Living Fit Mommy: A Mother’s Love is a Mother’s Love

My baby girl means the absolute world to me so I knew I had to make a change.

Some days I wake up and absolutely hate my body.

Hate.

I hate what I see. Hate what I don’t see. Hate. Hate. Hate.

Full Disclosure: I am not unlike millions of other women who suffer with issues of low self-esteem, due to poor body image, and I’m as guilty as the next person of looking at a photoshopped image on a magazine cover, and wondering why I too can’t attain that perfectly svelte, stretch mark free, AB-tastically gorgeous, figure on its cover. Yes, please, give me that body…I want that!

That said, after the birth of my daughter, I had to start coming to grips with the demons that had become the driving force behind my image obsession. Why did I work so hard, at times even starving myself, to look like someone I couldn’t be altogether sure truly looked like that at all? Was there really something wrong with me, or was it just too many years of negative, media-driven, programming that was responsible for this awful state of mind?

Whatever the case, I knew one thing was certain, I didn’t want my daughter (now six-years old) thinking this way—nope, not my breathtaking, vibrant, smart, talented, and funny little princess—FUCK THAT! Yes…FUCK THAT! The idea of her ever feeling that way was akin to someone ripping out my heart, stomping it into a million little pieces, grinding it into a fine pepper, sprinkling it on shit, and then telling me to “eat up”.

Yes, I know that’s extreme, but that still only gives a partial picture of how strongly I feel about my daughter not giving into the bullshit messages this world chooses to send about who can and cannot be gorgeous.

Ya know how you go to theme parks and ride those awful contraptions called roller coasters? They’re fast, frenzied, out of control, and can make you lose your lunch, if you’re crazy enough to hop on one after downing a hot dog or two? Well, that’s my current thought process, 24-hours a day, where my body is concerned. I am literally up and down about what I see. At times I marvel at how all of my hard work has paid off, while others I am disappointed that I’m not yet on the cover of Oxygen, Shape, or Self. At some point, I convinced myself that this vessel is all that matters. If I can’t get it right, then to hell with the rest; the rest might as well be suspended in purgatory for all it’s worth to my self-esteem.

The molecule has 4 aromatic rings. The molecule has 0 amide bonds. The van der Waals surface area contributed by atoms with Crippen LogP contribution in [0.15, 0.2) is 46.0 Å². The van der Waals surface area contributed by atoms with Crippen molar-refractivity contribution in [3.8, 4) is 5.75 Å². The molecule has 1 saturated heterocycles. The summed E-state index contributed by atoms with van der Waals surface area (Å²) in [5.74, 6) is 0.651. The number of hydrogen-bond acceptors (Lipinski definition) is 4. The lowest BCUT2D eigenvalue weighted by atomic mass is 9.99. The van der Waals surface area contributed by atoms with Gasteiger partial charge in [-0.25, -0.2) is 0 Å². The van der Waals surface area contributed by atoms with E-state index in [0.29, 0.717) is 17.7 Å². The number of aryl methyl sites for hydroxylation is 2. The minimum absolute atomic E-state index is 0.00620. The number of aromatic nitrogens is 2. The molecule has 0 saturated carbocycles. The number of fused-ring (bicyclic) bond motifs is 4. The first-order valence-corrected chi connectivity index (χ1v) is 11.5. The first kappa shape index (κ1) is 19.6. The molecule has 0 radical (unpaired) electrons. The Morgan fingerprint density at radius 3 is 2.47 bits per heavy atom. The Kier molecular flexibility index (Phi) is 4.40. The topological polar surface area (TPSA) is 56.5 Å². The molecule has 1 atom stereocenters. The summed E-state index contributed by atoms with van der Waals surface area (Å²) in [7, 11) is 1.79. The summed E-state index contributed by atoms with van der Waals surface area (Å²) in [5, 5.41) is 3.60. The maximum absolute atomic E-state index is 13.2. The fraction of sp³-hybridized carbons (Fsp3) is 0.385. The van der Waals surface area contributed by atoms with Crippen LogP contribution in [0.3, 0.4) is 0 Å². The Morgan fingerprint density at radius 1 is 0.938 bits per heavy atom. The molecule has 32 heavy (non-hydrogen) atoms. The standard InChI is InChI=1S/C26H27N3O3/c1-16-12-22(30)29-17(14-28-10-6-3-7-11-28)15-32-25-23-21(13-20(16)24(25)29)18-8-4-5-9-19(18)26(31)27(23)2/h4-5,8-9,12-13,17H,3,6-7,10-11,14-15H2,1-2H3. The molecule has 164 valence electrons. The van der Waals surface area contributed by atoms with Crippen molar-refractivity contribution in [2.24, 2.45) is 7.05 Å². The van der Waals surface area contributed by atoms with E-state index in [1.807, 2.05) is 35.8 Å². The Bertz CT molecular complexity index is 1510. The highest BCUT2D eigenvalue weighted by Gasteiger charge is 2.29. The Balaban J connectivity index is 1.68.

But I digress…

My daughter is the one who has centered me best, and brought me to the starting line of healing the pain that goes along with having such a poor image of my body and, by extension, myself. I understand now that my image of me effects her own image of herself because I am her first real connection to how the world’s view of what is “beautiful” can effect your own view of yourself; it’s because of this that I’ve become more aware of how I interpret the messages I continue to receive. I don’t want her to feel like she has to adhere to any standard of beauty because, in truth, the only opinion that should ever matter is her own. So, I stopped speaking out loud about how I wish I could look like this or that person, stopped drooling over photoshopped magazine covers with unattainable beach bodies, and stopped allowing myself to be openly judgmental of her or anyone else that didn’t fit the standard that I had come to be ingrained with recycling through my own words and actions.

And while I am still a work in progress on all fronts—I’ll be honest, it’s still easier for me to preach the message than to live it 24/7—I’m working on it.

In the meantime, I’m trying to learn how to love my body and accept myself unconditionally. It’s tougher on some days than others, but it helps to have positive people in my corner as well as the desire to be better for the one set of eyes that means more to me than a million others—my baby girl’s.

 

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